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Interview / Sarah Laframboise

Interview / Sarah Laframboise

Sarah Laframboise is the executive director of Evidence for Democracy (E4D), a grassroots organization advocating for evidence-based policy decisions. She was the first executive director of the Support Our Science organization. Laframboise is completing a PhD in biochemistry at the University of Ottawa.

Tell us why you are pressing for better federal funding for early career researchers?

As a first-generation student, I have self-funded 11 years of education. I worked over 15 jobs over the years. I took on $100,000 in student debt. I cannot help but ask whether this should be the price to get a PhD.

When I became involved in student government, I heard comparable stories from my peers. I began fighting for increased graduate student stipends within my faculty. Through this work, I found many like-minded individuals who supported this cause. We became the Support Our Science movement.

Graduate students and postdoctoral scholars’ salaries have remained unchanged for over 20 years. This has proceeded due to elevated levels of nuance surrounding pay for these researchers, since they rely on multiple types of funding. Because sources of funding often cross faculty/university boundaries, provincial and federal governments, as well as industry and non-governmental organizations, direct federal scholarships and fellowships have become the “standard” for salaries.

Two things must happen in unison to enable systemic change. While there must be an increase in the number and value of direct scholarships and fellowships, indirect funding from grants provided through the Tri-Councils must also increase. This will empower provinces, universities, faculties and departments to also act.

Last year, you organized a nationwide walkout of researchers and supporters. What lessons did you learn?

Organizing a nationwide walkout with minimal resources was incredibly difficult. But I am so proud of the Support Our Science community that rallied behind this. What fuelled the success of the walkout was truly the power of grassroots mobilization.

I cannot help but reflect on how valuable graduate student and postdoc voices were in this movement. Their stories and vulnerability allowed this movement to resonate deeply with the public and policy-makers.

The walkout showcased the unity and solidarity within the scientific community. It proved that when scientists come together with a shared purpose, their collective voice becomes a force for change. This lesson has inspired me to continue to push for scientists to take a larger role in advocacy.

What does it mean to you to be a scientist?

For as long as I can remember, I have always wanted to understand the world around me. This insatiable curiosity has driven me to investigate the mysteries that shape our very existence, from the microscopic intricacies of cells to the vast complexities of ecosystems.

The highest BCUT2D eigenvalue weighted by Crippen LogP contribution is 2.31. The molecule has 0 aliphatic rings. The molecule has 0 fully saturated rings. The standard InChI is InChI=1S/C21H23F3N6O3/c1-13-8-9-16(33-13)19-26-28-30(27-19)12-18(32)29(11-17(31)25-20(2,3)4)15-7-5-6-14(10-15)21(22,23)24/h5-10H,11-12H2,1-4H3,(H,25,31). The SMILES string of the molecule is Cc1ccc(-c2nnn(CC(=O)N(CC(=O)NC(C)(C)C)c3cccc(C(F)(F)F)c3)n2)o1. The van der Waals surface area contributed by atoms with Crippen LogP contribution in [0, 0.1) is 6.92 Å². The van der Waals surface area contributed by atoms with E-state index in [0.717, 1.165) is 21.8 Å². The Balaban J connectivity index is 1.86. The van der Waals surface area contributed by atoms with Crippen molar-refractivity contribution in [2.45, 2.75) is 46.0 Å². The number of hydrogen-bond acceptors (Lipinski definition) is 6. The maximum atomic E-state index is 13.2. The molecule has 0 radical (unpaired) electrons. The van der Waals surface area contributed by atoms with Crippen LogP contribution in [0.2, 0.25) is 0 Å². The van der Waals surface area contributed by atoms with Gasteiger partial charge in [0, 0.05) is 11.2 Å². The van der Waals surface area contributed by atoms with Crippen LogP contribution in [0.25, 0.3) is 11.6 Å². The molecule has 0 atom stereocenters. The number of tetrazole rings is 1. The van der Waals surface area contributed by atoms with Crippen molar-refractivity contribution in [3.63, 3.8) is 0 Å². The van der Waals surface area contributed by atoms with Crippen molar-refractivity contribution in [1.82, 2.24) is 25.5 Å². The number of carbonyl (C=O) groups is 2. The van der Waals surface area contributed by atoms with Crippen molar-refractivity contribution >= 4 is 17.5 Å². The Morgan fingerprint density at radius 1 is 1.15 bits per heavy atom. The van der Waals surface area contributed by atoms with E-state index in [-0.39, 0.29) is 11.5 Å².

Being a scientist means being a part of something bigger than myself. As a fundamental researcher, it is easy to overlook the applications that your research can have on society. However, it is amazing to know that today’s research could be the foundation for tomorrow’s breakthroughs, innovations or solutions.

It also involves leveraging scientific insights to address societal challenges, inform policy decisions, and contribute to the overall advancement of our nation. In fact, it is this outlook that eventually drew me to science policy. I realized I loved science so broadly that I wanted to defend science as a system.

How do you think about the role of science and evidence in the public policy-making process?

Science and evidence play a fundamental role in the public policy-making process. At Evidence for Democracy, we believe we all benefit when governments make policy decisions informed by the best available evidence.

Science provides critical insights into the complexities of our world, offering a lens through which policy-makers can navigate the challenges we face. It serves a dual purpose: firstly, as an essential tool for crafting well-informed policies, and secondly, as a check against those in power.

Transparency of evidence also plays a vital role here. When people cannot understand how or why a government decision was made, they are more likely to disconnect, and less likely to participate in civic engagement.

What initiatives are you currently working on?

At E4D, we will continue to lead original research, issue-based campaigns, and training to place evidence at the heart of public policy. E4D recently launched an Advocacy Toolkit for scientists to learn how to take part in advocacy and policy-making. This spring, we will run the second year of our successful Science to Policy Accelerator program for early career researchers. We are also continuing our Eyes of Evidence projects by creating a transparency toolkit that will empower policy-makers to show evidence in policies delivered to the public. I hope to continue empowering more champions of science in all levels of government, policy-making and academia.


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